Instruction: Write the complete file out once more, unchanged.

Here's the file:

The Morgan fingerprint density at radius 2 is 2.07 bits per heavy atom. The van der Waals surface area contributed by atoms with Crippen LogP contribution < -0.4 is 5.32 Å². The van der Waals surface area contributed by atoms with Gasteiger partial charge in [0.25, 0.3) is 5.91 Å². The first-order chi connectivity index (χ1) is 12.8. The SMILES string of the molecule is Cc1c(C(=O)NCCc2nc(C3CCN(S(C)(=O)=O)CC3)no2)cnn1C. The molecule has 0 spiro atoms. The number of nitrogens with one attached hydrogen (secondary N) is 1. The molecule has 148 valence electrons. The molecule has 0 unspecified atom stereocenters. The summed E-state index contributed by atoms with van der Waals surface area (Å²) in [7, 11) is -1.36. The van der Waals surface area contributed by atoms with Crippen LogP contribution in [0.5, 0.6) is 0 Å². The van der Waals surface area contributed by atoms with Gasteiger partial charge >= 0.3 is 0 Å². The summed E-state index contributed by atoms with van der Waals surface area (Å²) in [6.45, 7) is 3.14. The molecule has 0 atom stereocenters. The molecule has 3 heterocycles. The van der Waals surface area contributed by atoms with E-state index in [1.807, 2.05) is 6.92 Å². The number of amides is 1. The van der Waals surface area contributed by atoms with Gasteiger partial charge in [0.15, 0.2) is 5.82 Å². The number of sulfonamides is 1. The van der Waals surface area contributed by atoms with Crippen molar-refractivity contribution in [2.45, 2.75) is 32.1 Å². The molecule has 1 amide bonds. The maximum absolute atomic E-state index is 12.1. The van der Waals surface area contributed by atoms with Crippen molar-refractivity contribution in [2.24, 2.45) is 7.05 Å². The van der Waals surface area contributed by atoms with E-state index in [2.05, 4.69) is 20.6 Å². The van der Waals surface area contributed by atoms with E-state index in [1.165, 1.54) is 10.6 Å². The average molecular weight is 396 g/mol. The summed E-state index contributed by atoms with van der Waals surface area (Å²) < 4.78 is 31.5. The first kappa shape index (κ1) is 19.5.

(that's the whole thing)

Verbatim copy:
The Morgan fingerprint density at radius 2 is 2.07 bits per heavy atom. The van der Waals surface area contributed by atoms with Crippen LogP contribution < -0.4 is 5.32 Å². The van der Waals surface area contributed by atoms with Gasteiger partial charge in [0.25, 0.3) is 5.91 Å². The first-order chi connectivity index (χ1) is 12.8. The SMILES string of the molecule is Cc1c(C(=O)NCCc2nc(C3CCN(S(C)(=O)=O)CC3)no2)cnn1C. The molecule has 0 spiro atoms. The number of nitrogens with one attached hydrogen (secondary N) is 1. The molecule has 148 valence electrons. The molecule has 0 unspecified atom stereocenters. The summed E-state index contributed by atoms with van der Waals surface area (Å²) in [7, 11) is -1.36. The van der Waals surface area contributed by atoms with Crippen LogP contribution in [0.5, 0.6) is 0 Å². The van der Waals surface area contributed by atoms with Gasteiger partial charge >= 0.3 is 0 Å². The summed E-state index contributed by atoms with van der Waals surface area (Å²) in [6.45, 7) is 3.14. The molecule has 0 atom stereocenters. The molecule has 3 heterocycles. The van der Waals surface area contributed by atoms with E-state index in [1.807, 2.05) is 6.92 Å². The number of amides is 1. The van der Waals surface area contributed by atoms with Gasteiger partial charge in [0.15, 0.2) is 5.82 Å². The number of sulfonamides is 1. The van der Waals surface area contributed by atoms with Crippen molar-refractivity contribution in [2.45, 2.75) is 32.1 Å². The molecule has 1 amide bonds. The maximum absolute atomic E-state index is 12.1. The van der Waals surface area contributed by atoms with Crippen molar-refractivity contribution in [2.24, 2.45) is 7.05 Å². The van der Waals surface area contributed by atoms with E-state index in [2.05, 4.69) is 20.6 Å². The van der Waals surface area contributed by atoms with E-state index in [1.165, 1.54) is 10.6 Å². The average molecular weight is 396 g/mol. The summed E-state index contributed by atoms with van der Waals surface area (Å²) < 4.78 is 31.5. The first kappa shape index (κ1) is 19.5.